In my previous blog you may recall that I recently read the book, Your Spine, Your Yoga, by Bernie Clark. I dove deep into this book and thought it would make a great blog series.
Your Spine, Your Yoga is divided into five chapters: the axial body, the sacral complex, the lumbar, the thoracic and the cervical complex.
This post is dedicated to the chapter on the axial body.
Think of the spine as the axis of your body; the line which things move or rotate around. Your head, legs and arms are connected to this axis thus making the axial body. The spine is what gives our body first, stability and second, mobility. In the Yoga world, many people strive for the mobility aspect, willing their bodies to perform deep backbends, twists and binds which can come at a cost: injury.
The primary function of the spine is stability. We humans are bipeds, which means we walk on two limbs, not four. As a biped we have more load to bear as we work against gravity to keep ourselves upright. Animals who travel on all fours have the luxury of stability and increased mobility because their spines are designed to twist and turn at a greater degree.
What does this mean for your Yoga practice? It means we need to let go of this idea that we have to take Camel Pose (Ustrasana), Wheel Pose (Urdhvadhanurasana), Half Lord-of-the Fishes II Pose (Ardha Matsyendrasana II) and countless other poses in their full expression. We are allowed to modify.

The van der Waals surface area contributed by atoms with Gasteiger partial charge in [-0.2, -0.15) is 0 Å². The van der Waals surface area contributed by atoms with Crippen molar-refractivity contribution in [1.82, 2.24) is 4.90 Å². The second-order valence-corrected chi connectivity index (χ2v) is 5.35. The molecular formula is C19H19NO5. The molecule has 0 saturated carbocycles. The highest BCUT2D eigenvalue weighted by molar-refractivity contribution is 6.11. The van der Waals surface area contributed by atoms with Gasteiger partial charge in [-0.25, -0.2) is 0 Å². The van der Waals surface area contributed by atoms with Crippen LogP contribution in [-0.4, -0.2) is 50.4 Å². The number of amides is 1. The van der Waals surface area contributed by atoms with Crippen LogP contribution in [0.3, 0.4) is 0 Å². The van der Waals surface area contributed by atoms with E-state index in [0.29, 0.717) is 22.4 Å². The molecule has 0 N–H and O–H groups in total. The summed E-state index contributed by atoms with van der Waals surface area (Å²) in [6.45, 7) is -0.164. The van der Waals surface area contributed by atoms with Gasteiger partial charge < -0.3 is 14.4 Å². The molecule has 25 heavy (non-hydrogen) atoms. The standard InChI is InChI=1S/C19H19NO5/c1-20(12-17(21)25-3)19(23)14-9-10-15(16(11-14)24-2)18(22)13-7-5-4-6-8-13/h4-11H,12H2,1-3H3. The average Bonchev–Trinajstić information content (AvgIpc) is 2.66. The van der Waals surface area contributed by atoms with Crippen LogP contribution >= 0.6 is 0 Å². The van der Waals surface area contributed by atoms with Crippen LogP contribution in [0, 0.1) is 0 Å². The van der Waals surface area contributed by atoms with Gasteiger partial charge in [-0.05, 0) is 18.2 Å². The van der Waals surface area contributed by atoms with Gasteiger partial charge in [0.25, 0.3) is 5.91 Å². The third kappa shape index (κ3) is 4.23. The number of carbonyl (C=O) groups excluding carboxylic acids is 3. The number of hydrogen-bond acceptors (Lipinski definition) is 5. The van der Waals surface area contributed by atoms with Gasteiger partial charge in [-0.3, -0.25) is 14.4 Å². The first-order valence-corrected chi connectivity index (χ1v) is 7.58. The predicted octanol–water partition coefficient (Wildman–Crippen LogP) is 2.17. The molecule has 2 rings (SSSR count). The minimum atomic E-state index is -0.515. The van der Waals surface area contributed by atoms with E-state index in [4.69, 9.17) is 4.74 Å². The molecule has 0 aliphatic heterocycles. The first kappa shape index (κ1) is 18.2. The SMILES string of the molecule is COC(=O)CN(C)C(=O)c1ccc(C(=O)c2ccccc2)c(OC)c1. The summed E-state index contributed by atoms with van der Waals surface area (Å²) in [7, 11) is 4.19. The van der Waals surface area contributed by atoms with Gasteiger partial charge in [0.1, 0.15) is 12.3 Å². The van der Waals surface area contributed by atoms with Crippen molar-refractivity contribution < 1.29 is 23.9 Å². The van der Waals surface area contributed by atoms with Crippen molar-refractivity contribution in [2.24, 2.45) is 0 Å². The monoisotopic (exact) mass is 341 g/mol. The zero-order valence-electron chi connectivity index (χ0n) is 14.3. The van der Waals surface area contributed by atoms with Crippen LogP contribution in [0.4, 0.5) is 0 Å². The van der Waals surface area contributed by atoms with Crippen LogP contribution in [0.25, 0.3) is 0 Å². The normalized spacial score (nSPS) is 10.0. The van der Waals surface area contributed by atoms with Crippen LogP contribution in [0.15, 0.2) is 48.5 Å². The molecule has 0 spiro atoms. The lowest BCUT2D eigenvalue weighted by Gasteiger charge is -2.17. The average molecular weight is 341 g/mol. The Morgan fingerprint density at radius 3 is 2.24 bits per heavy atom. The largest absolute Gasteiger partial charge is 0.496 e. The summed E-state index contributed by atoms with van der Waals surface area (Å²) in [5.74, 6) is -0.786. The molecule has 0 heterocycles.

Modifying our yoga practice is not just for the middle-aged students, or the curvaceous students, or for the guys in the room who can’t touch their toes. Modifying is for ALL of us.
We modify throughout our practice as each body, each spine is unique.
A good Yoga teacher will be more concerned with the functional aspect of Yoga and not the aesthetic. Being that
each spine is unique and each posture is unique the goal is to move from posture to posture with ease and comfort. It is the teacher’s job to recognise this and assist accordingly.
-The spinous processes (the knobbly bits you can feel running down your spine) are different lengths and thicknesses for all people. These are bones you are born with! A person with short and thin spinous processes will have a deeper backbend. If you have long spinous processes you can’t bend back as far because these bones will touch….and bone on bone hurts! At the age of 40, the spinous processes start to grow longer, thicker and wider. There’s not a diet in the world that can stop bone growth. That’s why you don’t see 80 year olds doing backbends!
-As we sleep the discs of the spine rehydrate. When we wake up in the morning the spine feels stiff because it actually is. When the discs are hydrated our spine is longer, therefore, the surrounding ligaments are under more tension. What does this mean? There’s a reason we only do Baby Cobra (Bhujangasana) during a 6am class instead of Upward Dog (Urdhvamukhasvanasana). We don’t want an injury. Be kind to your spine in the morning.
-When the teacher says, “elongate your spine,” you can’t, that’s because there are no muscles to lengthen the distance between the vertebrae. What you can do is straighten up your spinal curves. These curves are like shock absorbers which allow us to not walk like rusty robots, but to move with grace and ease.
-Mountain pose (Tadasana) is a static posture, it is a posture you pass through. We are not in the military trying to hold this position for an extended period of time. In Yoga classes many consider this pose to be the ‘perfect posture,’ but this is only for a brief moment in time as we move from one posture to the next. We can’t walk around all day with Tadasana as the ideal.
Stay tuned for my next blog on the sacral complex.
Please contact me if you would like to hold a private, in person or online yoga session where we can discuss your needs and I can design a Yoga plan uniquely for you.